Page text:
Albert Memmi admits he has essentially written the same work throughout his life. This observation can be understood in light of the pool of themes that abound in his romantic writings. The core of most of these reiterative concerns is found in La statue de sel, described as the matrix of Memmian fiction. And yet, permeated as they are by autobiographical references, these reworkings clearly move beyond the purely fictional and acquire more intimate properties. As our study of the main characters in three novels reveals, these characters are not only duplicates of each other but of Albert Memmi as well. As such, they are portrayed as human beings who find themselves constantly engaging in counter-current struggles to save their ideals, spurning any unconditional commitment to idea-binding movements as much as any identification with specific groups. These characters therefore conceive of and / or apprehend identification and full implication with a community as curtailing the fundamental liberty of Man - hence their rebellious attitude, generally misunderstood by their entourage. The important point is that their combative stance emanates from existentialist moral convictions proffered by the author himself.
"La coupe", objet politique et / ou religieux dans Salammbô : entre conflit et alliance de l'incipit à l'explicitAuthor Pierre-Claver MonguiSource: French Studies in Southern Africa 2008, pp 111 –135 (2008)More Less
This article attempts to show how, in Gustave Flaubert's second novel, Salammbô, various political and religious elements intersect in a particular object, the "coupe" (cup). Through its symmetrical, mirror-like distribution in the novel, the object comes to denote the simultaneity of situations and occurrences in both the first and last chapters, symbolically embodying the socio-economic and sentimental aspirations of the two protagonists, Salammbô and Mâtho, from their very first contact during the feast right up to the sacred wedding which, at the end of the narrative, marks their virtually simultaneous deaths. These considerations form the basis of the analyses set out in the article.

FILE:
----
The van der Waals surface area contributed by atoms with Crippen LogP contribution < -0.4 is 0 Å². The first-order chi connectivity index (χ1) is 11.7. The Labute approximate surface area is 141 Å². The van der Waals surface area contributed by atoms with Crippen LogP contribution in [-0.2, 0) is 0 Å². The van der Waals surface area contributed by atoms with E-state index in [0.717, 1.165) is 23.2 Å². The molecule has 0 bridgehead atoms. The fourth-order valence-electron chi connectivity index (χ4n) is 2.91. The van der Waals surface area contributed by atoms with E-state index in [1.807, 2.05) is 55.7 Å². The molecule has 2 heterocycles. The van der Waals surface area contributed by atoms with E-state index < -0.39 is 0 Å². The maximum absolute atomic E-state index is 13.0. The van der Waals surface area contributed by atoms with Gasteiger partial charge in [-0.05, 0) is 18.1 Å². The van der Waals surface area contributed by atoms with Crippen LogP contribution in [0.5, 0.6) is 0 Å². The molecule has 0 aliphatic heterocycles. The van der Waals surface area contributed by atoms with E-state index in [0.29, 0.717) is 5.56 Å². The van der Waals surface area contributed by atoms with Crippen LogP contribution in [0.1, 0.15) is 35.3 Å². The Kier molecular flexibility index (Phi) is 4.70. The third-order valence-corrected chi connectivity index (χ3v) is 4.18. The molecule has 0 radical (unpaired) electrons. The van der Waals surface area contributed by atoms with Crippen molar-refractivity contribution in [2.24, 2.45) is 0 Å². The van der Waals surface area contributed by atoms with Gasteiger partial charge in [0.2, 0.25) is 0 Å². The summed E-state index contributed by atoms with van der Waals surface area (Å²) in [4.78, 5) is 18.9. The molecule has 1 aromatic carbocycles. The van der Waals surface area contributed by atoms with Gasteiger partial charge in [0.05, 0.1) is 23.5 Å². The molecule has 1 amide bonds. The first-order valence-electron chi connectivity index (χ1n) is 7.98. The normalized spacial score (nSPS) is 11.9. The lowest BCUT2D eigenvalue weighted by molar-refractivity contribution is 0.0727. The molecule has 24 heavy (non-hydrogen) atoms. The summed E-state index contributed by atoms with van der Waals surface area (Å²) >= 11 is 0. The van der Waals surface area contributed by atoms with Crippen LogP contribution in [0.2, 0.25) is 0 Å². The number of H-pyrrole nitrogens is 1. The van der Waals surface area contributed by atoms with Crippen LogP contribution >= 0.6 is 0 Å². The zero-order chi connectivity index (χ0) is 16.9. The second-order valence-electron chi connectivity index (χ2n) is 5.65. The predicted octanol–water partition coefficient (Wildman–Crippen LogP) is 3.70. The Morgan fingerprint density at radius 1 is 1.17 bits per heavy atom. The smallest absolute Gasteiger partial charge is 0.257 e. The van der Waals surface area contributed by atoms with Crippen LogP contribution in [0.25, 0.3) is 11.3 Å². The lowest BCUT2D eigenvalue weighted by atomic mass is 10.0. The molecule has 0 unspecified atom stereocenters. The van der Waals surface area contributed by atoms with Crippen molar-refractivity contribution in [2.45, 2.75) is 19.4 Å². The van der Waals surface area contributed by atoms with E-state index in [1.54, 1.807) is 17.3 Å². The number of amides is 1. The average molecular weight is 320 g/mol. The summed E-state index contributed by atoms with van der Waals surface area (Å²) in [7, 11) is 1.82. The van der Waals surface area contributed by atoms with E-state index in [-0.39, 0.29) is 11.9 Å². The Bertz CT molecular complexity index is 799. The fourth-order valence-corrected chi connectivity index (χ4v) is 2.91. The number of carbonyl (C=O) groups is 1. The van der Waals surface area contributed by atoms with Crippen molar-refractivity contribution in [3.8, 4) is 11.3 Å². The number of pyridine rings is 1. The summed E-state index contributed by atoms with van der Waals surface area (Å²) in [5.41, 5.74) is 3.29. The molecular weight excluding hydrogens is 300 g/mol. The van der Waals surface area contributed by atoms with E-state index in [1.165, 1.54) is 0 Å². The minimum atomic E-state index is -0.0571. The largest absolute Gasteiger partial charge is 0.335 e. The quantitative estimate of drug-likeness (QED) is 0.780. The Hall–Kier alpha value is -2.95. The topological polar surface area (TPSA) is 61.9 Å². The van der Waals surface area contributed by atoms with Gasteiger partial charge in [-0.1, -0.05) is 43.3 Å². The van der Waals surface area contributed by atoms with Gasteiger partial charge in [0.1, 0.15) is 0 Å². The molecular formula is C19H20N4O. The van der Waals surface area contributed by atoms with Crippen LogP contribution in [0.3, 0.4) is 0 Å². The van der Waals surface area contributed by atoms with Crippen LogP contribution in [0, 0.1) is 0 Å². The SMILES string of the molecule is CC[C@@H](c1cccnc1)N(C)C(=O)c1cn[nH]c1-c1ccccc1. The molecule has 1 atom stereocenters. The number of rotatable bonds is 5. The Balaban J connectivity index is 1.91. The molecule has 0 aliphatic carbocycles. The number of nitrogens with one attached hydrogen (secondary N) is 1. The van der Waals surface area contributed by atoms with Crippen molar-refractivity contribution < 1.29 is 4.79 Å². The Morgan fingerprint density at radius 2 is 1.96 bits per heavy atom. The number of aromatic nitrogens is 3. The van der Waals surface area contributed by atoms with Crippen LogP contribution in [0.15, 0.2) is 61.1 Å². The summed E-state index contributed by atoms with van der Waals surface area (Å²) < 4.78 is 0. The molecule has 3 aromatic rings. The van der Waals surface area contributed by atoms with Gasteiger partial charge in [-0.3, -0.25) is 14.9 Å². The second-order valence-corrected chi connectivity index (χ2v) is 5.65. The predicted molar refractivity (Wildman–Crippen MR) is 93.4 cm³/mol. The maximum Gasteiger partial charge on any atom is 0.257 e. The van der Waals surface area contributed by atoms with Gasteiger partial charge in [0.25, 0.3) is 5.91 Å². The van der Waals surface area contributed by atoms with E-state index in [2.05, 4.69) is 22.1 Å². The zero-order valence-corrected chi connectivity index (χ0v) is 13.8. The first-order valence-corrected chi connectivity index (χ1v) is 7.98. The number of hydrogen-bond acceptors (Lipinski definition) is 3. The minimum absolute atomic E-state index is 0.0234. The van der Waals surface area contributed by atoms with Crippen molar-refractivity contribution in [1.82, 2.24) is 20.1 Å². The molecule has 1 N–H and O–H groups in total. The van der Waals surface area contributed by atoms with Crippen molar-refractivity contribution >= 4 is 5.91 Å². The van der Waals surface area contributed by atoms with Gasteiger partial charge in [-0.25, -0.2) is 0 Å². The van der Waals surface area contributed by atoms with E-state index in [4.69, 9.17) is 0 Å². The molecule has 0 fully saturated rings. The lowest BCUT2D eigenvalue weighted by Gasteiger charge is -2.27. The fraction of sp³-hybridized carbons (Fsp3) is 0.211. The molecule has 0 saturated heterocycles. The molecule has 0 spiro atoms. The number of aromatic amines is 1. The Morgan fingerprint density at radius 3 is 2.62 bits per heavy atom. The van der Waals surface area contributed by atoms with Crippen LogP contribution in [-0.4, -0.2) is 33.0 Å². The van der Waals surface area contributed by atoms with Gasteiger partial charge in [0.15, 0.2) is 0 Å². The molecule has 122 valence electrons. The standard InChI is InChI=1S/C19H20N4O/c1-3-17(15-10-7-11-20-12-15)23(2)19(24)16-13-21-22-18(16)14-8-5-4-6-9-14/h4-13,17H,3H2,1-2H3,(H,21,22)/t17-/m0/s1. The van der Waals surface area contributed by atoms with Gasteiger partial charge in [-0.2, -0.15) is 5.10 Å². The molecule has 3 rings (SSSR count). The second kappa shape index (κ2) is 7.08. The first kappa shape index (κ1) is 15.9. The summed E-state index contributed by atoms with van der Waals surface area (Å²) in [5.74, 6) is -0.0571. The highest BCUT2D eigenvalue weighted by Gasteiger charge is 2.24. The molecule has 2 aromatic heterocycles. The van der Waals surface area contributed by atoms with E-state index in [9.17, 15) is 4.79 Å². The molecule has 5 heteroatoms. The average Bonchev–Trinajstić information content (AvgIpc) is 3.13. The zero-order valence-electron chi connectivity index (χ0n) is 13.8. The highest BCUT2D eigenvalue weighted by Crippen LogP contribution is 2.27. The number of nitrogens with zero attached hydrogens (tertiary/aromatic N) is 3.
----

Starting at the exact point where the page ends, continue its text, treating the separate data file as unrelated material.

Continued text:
Author Elisabeth SnymanSource: French Studies in Southern Africa 2008, pp 136 –158 (2008)More Less
The role of personal memory in Marguerite Yourcenar's Labyrinthe du monde has not yet attracted much attention from scholars, presumably because the author gives relatively little attention to the story of her own life in this autobiographical trilogy. However, an investigation of the function of memory in Quoi? l'Éternité, the last of the three volumes published after the author's death, and the only one to contain a systematic recapitulation of the author's childhood, shows that it has its place in a range of literary techniques upon which Marguerite Yourcenar draws to construct a textual representation of herself. The aim of this article is to analyze, in the wake of Paul Ricur's work on memory and the self, the way in which Marguerite Yourcenar exploits memory as a link between the past and the writerly present in order to establish her own textual identity.
Author Eric LeveelSource: French Studies in Southern Africa 2008, pp 159 –164 (2008)More Less
On connaît la passion réelle - oserions-nous dire l'obsession - de Jean-Louis Cornille pour l'intertextualité et pour les signes qui parcourent tout texte littéraire. S'étant déjà penché avec précision sur l'uvre de Céline, de Bataille, d'Apollinaire et de Jarry pour n'en citer que quelques-uns, on découvre un Cornille sartrien, ou tout du moins déambulant en terre sartrienne: un monde délimité par le Bouville roquentien et l'appartement Schweitzer où grandit Poulou, alias Jean-Paul Sartre jeune plagiat à ses heures perdues.